FWIW, "unsafe fields" are not crazy at all, and have been discussed extensively in the past: Unsafe fields · Issue #381 · rust-lang/rfcs · GitHub

My impression is that they never made it into the language simply because everything you could do with them is already possible today, and it's not yet clear whether adding a different way of doing those things would be a net win. Maybe after we have clearer rules for unsafe code it'll be easier to evaluate the arguments in those old threads.


I meant inside the module.

Yes, but then again the same is true of MutexGuard::new() and the the raw mutex unlock method, and yet both of those are unsafe.


The key point here is that the unsafety barrier is the module. As much as it would be convenient to scope all potentially unsafe code within an unsafe { block }, the reality is that unsafe code necessarily ends up relying on the correctness of some safe code.

This means that now and forevermore, any unsafe invariants in a module need to be upheld by every bit of code in the module, whether safe or unsafe. If you want to scope it smaller, create a micro module for just the struct definition and unsafe accessors, then re-export it from the parent module.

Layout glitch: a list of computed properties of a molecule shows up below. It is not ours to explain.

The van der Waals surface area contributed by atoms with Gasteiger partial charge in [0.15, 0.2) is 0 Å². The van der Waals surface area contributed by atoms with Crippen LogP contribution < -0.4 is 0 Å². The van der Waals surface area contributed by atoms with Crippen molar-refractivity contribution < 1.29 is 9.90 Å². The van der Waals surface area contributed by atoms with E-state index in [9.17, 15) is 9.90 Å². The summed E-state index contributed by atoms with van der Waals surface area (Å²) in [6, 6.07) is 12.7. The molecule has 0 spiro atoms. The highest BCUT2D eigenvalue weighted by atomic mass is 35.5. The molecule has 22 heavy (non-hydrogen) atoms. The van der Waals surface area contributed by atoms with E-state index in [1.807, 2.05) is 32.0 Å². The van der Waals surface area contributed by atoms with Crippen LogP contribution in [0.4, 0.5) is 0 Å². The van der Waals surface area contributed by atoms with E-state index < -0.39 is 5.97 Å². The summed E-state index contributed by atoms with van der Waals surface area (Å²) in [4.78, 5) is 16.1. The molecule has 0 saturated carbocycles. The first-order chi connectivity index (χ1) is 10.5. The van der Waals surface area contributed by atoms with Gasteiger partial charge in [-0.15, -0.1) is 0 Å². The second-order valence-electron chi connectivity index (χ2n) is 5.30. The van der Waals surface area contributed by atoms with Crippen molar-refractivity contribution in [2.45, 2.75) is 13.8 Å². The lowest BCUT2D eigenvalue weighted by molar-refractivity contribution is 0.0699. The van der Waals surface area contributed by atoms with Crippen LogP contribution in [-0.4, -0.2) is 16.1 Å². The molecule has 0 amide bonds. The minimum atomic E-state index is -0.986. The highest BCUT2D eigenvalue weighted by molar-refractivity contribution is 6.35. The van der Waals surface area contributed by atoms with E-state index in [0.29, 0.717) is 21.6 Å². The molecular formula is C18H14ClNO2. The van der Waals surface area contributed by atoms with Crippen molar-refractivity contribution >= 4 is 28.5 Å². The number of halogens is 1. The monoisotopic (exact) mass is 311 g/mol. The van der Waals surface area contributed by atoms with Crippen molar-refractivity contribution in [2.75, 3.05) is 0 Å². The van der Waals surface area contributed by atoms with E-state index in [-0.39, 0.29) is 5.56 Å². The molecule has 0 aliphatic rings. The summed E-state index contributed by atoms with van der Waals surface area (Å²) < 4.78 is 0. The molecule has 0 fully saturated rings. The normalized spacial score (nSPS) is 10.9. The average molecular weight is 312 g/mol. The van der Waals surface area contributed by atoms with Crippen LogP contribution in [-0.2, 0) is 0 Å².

Hm? It's the other way around, the safe code relies on the correctness of the unsafe code in the same block.

That's what I'd thought too when I started the thread, but as it turns out, it goes both ways. In the cases mentioned above the correctness of unsafe functions / blocks relies on some other safe code in that module not messing up invariants.

Not always. Take for example Vec. Safe code inside the module could write to the len field, which could cause for example indexing to perform out of bounds access of memory.

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That's the whole idea about unsafety in Rust: we don't (because we can't) remove unsafety, instead we encapsulate it. Encapsulation is an even more general technique that is useful for enforcing and upholding invariants other than those concerned with memory safety. That is in fact the point of visibility modifiers.

We don't need a "better" solution to a problem that does not exist.